GEORGE TOWN (Dec 30): Over the past seven years, the DAP-led Penang government has had to endure criticism from various quarters over many of the changes introduced in the state.
Among them are the proposed undersea tunnel and highway projects and more recently, the proposal to reclaim more than 1,200ha fortwo man-made islands off the southern coast of Penang island to finance the ambitious Penang Transport Master Plan (PTMP).
Such projects are not without controversy. When the undersea tunnel linking George Town and Butterworth was proposed, it was criticised by non-governmental organisations (NGOs) and environmentalists worried about the project’s impact on the sea.
The same concern has now been raised by NGOs and fishermen in the south, who fear the massive land reclamation will destroy fishing and breeding grounds for marine life, and cause pollution in the sea.
Chief minister Lim Guan Eng (pictured, below) said the Penang government had thought of other options but it has no power to borrow money or raise bonds to fund the master plan.
“When we have something of this scale, RM27 billion, we have no choice,” he told The Malaysian Insider recently.
The PTMP is a comprehensive plan to create an integrated transport system for Penang.
It includes a rail network with light rail transit (LRT) and monorail lines, cable cars, buses, water taxis, and ferries, apart from highways.
Meant to drive growth in Penang up to 2050, the master plan will cover the entire state, introducing monorail lines connecting the George Town city centre to Air Itam and Tanjung Tokong, trams in the city, an LRT from Komtar to the Penang International Airport inBayan Lepas, and another LRT line across the sea to Butterworth on the mainland.
There will also be a rail line and bus services connecting the districts in Seberang Prai.
In addition, there is a proposed cable car project to link the island and the mainland, to be implemented and completed by 2018 by transport hub Penang Sentral builder Malaysian Resources Corp Bhd.
Lim said the cable cars, when ready, would ensure faster travel of 15 minutes across the sea, and offers a “romantic” spectacle, especially after dark when lit by LED lights.
Enthusiastic about the big plans in the pipeline, he said locals on the mainland and a majority of the state population would be supportive of the master plan.
“Are we going to get cold feet just because some people oppose it? It will be a question of how we trade-off, but we are willing to trade our popularity for the future. We are going for broke,” he said.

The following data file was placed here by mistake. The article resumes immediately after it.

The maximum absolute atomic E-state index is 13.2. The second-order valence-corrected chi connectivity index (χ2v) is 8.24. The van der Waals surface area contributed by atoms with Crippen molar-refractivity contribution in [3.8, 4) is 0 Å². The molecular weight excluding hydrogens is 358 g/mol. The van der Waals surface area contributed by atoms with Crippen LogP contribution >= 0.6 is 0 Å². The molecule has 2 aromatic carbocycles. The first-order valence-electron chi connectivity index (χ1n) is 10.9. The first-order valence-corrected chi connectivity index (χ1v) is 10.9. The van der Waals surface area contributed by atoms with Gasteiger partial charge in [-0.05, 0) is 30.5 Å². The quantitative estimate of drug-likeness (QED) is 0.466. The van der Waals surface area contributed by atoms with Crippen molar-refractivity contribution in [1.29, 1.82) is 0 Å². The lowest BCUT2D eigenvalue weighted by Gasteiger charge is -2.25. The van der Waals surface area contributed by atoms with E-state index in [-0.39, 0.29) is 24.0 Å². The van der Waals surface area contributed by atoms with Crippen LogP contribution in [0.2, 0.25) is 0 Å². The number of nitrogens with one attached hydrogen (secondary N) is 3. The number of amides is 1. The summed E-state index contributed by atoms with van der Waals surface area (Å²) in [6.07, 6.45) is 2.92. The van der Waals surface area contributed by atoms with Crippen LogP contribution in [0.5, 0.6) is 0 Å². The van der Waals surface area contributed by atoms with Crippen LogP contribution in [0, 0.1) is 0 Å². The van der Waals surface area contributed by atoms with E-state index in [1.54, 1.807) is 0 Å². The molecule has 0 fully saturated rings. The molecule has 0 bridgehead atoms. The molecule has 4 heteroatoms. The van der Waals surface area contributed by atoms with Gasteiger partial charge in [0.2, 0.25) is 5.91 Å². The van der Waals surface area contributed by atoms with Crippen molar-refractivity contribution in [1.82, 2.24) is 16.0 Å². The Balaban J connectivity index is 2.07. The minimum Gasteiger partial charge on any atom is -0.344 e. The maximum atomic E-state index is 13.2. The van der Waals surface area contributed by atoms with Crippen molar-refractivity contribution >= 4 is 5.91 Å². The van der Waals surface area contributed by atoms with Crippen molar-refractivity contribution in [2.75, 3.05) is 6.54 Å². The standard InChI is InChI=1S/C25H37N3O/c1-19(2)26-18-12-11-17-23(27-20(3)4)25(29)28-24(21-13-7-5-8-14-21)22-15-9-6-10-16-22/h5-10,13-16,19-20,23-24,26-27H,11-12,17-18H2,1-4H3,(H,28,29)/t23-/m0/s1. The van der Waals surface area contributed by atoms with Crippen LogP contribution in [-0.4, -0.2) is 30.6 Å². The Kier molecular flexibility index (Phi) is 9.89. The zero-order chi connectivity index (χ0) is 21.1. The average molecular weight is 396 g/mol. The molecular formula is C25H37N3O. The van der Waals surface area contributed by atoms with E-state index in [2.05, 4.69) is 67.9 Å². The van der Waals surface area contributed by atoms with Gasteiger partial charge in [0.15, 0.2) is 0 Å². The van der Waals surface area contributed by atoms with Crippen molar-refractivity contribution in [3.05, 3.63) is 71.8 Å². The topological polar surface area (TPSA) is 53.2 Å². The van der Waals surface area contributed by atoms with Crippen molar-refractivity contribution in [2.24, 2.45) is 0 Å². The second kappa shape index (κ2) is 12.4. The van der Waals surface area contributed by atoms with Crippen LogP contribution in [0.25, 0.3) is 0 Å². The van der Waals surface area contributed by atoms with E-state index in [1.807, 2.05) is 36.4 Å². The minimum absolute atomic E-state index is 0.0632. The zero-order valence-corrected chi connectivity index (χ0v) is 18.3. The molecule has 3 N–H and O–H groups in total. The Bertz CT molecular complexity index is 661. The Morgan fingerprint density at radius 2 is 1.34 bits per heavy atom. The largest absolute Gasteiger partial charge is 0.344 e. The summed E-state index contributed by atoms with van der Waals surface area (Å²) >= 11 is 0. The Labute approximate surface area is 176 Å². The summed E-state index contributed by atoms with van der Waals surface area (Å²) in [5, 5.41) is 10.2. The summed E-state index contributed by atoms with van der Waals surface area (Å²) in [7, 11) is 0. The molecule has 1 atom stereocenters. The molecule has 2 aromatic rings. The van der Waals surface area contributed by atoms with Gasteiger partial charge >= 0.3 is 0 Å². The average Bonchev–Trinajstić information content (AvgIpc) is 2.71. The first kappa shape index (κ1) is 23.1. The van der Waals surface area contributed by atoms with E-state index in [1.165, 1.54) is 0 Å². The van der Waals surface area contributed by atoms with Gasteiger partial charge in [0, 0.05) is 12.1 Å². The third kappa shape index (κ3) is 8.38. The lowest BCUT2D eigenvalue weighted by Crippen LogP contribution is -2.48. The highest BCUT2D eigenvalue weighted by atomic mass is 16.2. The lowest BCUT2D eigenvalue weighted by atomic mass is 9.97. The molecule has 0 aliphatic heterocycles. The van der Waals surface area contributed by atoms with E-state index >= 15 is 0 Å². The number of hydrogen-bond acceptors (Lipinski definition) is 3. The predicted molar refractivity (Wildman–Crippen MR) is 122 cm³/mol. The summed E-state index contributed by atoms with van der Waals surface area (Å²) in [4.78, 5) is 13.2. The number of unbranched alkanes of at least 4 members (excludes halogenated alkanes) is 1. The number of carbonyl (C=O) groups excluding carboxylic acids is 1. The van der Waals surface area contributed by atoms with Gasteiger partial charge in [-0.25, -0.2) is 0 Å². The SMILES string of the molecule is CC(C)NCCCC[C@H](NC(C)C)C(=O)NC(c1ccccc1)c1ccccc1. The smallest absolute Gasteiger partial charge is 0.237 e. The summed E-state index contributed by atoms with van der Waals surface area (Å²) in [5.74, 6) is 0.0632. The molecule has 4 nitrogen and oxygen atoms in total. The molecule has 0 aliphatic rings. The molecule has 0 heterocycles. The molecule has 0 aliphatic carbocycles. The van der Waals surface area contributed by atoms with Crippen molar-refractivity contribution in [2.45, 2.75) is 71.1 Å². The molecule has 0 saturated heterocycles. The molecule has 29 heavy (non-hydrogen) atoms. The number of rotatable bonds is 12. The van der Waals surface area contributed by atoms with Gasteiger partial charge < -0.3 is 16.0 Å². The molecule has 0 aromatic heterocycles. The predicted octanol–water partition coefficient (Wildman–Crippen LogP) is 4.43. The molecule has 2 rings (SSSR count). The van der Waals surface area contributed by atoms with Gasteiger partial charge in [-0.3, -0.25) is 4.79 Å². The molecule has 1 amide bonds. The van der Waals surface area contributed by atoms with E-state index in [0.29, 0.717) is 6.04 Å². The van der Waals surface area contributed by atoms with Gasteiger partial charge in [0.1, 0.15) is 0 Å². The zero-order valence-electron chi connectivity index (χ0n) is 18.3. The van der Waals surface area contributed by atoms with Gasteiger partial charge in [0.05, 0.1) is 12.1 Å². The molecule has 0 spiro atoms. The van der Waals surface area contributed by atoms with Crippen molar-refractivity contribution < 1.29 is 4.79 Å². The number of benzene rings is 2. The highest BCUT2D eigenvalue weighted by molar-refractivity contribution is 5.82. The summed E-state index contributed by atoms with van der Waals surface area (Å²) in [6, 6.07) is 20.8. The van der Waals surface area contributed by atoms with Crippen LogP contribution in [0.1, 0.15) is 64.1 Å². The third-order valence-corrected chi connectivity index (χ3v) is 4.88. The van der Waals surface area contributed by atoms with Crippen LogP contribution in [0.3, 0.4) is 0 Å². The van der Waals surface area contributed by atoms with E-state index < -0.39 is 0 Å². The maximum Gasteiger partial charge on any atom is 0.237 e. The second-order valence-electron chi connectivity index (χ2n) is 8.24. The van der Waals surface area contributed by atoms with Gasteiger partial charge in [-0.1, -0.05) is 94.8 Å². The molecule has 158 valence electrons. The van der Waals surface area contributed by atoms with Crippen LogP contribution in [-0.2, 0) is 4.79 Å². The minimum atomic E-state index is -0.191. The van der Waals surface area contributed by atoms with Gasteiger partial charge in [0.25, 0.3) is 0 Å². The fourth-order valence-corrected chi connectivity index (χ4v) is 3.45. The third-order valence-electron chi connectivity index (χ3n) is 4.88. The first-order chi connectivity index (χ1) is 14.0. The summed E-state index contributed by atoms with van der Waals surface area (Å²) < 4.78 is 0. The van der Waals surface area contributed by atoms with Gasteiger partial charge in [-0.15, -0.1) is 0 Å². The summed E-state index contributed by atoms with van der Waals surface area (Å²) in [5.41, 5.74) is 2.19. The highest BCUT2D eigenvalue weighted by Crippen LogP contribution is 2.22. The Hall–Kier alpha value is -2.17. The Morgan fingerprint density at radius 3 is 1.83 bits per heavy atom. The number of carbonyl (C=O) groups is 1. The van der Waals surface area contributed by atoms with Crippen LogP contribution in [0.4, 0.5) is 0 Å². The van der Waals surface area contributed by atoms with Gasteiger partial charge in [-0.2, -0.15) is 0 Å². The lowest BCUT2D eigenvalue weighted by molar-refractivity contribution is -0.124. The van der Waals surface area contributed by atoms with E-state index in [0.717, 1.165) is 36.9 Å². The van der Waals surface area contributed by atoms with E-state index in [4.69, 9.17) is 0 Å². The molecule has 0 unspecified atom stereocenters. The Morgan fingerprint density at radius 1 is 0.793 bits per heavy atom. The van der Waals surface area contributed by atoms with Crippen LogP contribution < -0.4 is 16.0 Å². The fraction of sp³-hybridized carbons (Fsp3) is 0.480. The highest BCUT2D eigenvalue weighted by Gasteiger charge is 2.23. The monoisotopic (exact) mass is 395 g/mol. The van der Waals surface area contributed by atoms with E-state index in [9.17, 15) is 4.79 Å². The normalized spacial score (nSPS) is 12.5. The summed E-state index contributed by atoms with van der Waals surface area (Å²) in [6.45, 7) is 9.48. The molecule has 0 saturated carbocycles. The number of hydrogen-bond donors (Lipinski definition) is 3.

It is not the first time the DAP-led state government has pushed forward a mega-project on its own without any financial backing from the federal government.
In the run-up to the 2013 general election, the state proposed the ambitious undersea tunnel project and three highway projects which drew objections from NGOs.
Faced with criticism, Lim told voters before the elections not to vote for his administration if they rejected the tunnel.
The opposition coalition was returned for a second term with the highest popular vote recorded in the state at 68%, 10% more than in 2008.
“We expect the federal government to continue to discriminate and to slowly constrict us like a python.”
Penang, he said, was now choked with traffic because it was a popular tourism destination, which has caused overcrowding at the Penang International Airport.
“We were expected to reach 6.5 million in passenger arrival by 2020 but we reached that number this year. The airport is like a pasar malam (night market), but there are no plans by the federal government to expand it at the moment.
“So we have this problem, and we are choked with congestion and choked of funds. Are we going to twiddle our thumbs, sit down and wait to die?”
Of the two islands proposed to be reclaimed for the PTMP, one is planned for the future expansion of the Bayan Lepas free industrial zone and airport.
The other is proposed for housing and the state administration centre.
Lim said any reclamation must pass the detailed environment impact assessment (DEIA).
He also said the state was open to suggestions of alternatives.
Asked if such land reclamation and land swap deals were more favourable to developers than the people, hence the remark that the Penang Pakatan Harapan government was a “pro-developer” administration, Lim said things were done differently now.
He said the state government’s formula of swapping reclaimed land was different from its predecessor’s because the state would still be calling the shots.
“When the land is reclaimed, it will belong to the state, not the developer. We will auction off the land. Under the previous government, developers reclaimed and the land belonged to them.”
Lim said the “pro-developer” accusation was “all slander” and “typical cheap politicking”.
When Aspen Vision Land was mentioned as example of a developer seen to be close to the state, Lim said it finally brought in Swedish furniture giant IKEA to the state which Penang folk wanted for a long time.
“Aspen bosses are also involved in the FAP (Football Association of Penang), and the state wants to develop Penang football. So we work closely with them. Football is also very important.
“But we have our own KPI (key performance indicator). We do everything by open tenders.”
Lim said the state government could make special arrangements if a developer could bring in something of quality like a university or big business like IKEA.
–THE MALAYSIAN INSIDER